Dear Chancellor Gilliam,
Last Tuesday, I was embarrassed to be a student at UNC-Greensboro. But, worse than that, I felt abandoned by my administrators.
Of course, the event I’m tacitly alluding to is the mass protest against HB-2 that rocked our campus to its core.
Like many students, I had no idea that such a protest was even being held until I stumbled upon the gathering on my way to lunch with a friend.
At first, the protest seemed to be typical of our student body; there was a large, animated crowd passionately expressing its displeasure toward an extremely controversial piece of legislation.
Yet, after that initial moment in time, I recognized that this protest was different. It was more obscene, rude and disrespectful — and seeing as though I held a front-row seat to the student rec center protests two years ago, that’s really saying something.
As news crews from across the triad and state poured into our campus, students at the protest found it appropriate to liberally use obscene language in speeches and chants.
On top of that, most of the signs that were held in plain view had the eloquent phrase, “Fuck HB-2” plastered on them.
Honestly, such language is unbecoming of our student body, undermines the protesters’ cause and lowers the debate to an unfortunate level. Put simply, if argumentative language is contingent upon the liberal use of obscenities, then the discussion will almost surely descend into an episode of mud-slinging that would make Miley Cyrus’s VMA hosting gig look tame.
Also, it must be said that the prepared statement recited at the protest was a well-crafted and genuine message that had the right to be heard. Unfortunately, the obscene signs and chants hindered the dissemination of that message and alienated students not firmly in the anti-HB-2 camp.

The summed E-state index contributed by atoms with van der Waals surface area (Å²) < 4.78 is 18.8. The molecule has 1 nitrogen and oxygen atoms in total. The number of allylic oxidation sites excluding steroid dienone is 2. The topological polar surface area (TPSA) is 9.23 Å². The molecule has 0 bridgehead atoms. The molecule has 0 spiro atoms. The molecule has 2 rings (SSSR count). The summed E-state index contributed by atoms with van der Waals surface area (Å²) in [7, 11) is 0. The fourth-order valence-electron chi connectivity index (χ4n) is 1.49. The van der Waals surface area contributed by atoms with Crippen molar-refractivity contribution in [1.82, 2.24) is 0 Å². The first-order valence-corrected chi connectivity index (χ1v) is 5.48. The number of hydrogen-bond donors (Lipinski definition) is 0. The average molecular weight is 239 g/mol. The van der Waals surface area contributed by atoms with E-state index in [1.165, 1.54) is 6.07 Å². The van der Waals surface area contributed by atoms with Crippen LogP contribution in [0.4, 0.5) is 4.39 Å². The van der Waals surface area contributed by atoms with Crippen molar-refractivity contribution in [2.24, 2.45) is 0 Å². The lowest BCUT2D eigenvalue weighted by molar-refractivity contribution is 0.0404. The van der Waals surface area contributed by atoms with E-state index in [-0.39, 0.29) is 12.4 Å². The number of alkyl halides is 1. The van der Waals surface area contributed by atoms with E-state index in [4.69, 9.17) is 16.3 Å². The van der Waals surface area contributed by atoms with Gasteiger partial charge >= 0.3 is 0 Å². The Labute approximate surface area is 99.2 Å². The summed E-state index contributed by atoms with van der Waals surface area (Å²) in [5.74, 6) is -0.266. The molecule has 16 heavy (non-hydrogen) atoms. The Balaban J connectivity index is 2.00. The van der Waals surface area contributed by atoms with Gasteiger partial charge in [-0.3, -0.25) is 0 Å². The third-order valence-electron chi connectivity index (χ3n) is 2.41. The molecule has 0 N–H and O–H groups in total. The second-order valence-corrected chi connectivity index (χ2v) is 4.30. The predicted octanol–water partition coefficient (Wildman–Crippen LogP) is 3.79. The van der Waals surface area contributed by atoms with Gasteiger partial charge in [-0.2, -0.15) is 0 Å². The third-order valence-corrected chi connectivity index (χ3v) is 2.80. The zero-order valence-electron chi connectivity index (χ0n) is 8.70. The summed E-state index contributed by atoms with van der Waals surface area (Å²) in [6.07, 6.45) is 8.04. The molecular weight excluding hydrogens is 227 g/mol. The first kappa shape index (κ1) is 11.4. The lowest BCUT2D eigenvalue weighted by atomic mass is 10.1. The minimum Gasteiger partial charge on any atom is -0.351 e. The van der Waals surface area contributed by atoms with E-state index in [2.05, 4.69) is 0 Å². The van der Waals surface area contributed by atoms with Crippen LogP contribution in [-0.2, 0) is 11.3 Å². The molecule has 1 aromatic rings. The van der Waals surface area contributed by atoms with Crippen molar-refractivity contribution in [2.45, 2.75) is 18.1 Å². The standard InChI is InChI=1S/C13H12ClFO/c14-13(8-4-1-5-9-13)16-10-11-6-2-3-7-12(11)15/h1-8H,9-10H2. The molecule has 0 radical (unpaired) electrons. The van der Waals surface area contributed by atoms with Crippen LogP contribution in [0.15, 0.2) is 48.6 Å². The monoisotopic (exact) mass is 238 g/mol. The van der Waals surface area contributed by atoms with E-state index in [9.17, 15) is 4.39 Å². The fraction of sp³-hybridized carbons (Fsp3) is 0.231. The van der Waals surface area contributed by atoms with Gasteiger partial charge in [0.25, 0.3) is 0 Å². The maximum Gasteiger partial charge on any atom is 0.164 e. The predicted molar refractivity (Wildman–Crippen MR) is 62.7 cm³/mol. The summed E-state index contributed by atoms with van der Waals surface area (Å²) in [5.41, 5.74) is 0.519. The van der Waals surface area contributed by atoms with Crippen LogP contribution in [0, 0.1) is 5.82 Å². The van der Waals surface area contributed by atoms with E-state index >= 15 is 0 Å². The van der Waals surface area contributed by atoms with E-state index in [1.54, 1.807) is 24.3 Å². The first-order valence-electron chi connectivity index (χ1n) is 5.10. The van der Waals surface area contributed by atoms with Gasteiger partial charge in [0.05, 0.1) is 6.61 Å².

Now, I’m well aware that the use of obscene language is not grounds for any type of administrative action; however, it certainly bolsters the case. The reason I say that is because of what happened 30 minutes into the protest.
Following the brief series of speeches and obscene chants, the protesters marched down Spring Garden Street and halted traffic at its intersection with Tate Street.
Certainly, the protesters were aware that such an action — at lunch hour, no less — was prohibited; but, because the protesters could not care less for the rule of law, they chose to march into the intersection, lock arms and prevent the passage of a single car.
While traffic was halted, protesters continued the recitation of obscene chants that indirectly taunted honest bystanders standing outside their cars waiting patiently for the protesters to clear out of the road.
Of course, the protesters only moved out of the way when UNCG police officers respectfully ushered them to the sidewalks — and, as an eyewitness to the event, I can proudly report that the UNCG police responded in an admirable fashion.
The reason that I commend the police officers — who, I might add, are integral parts of your administration, Mr. Chancellor — is that in-between the protesters profanity-laden chants, the police officers were targets of rage. Repeatedly, protesters taunted the “racist-ass police” who are exclusively responsible for protecting them from harm on campus.
Regardless of your feelings about the police, it is absolutely outrageous to specifically target and demean a group of people who work a thankless and difficult job.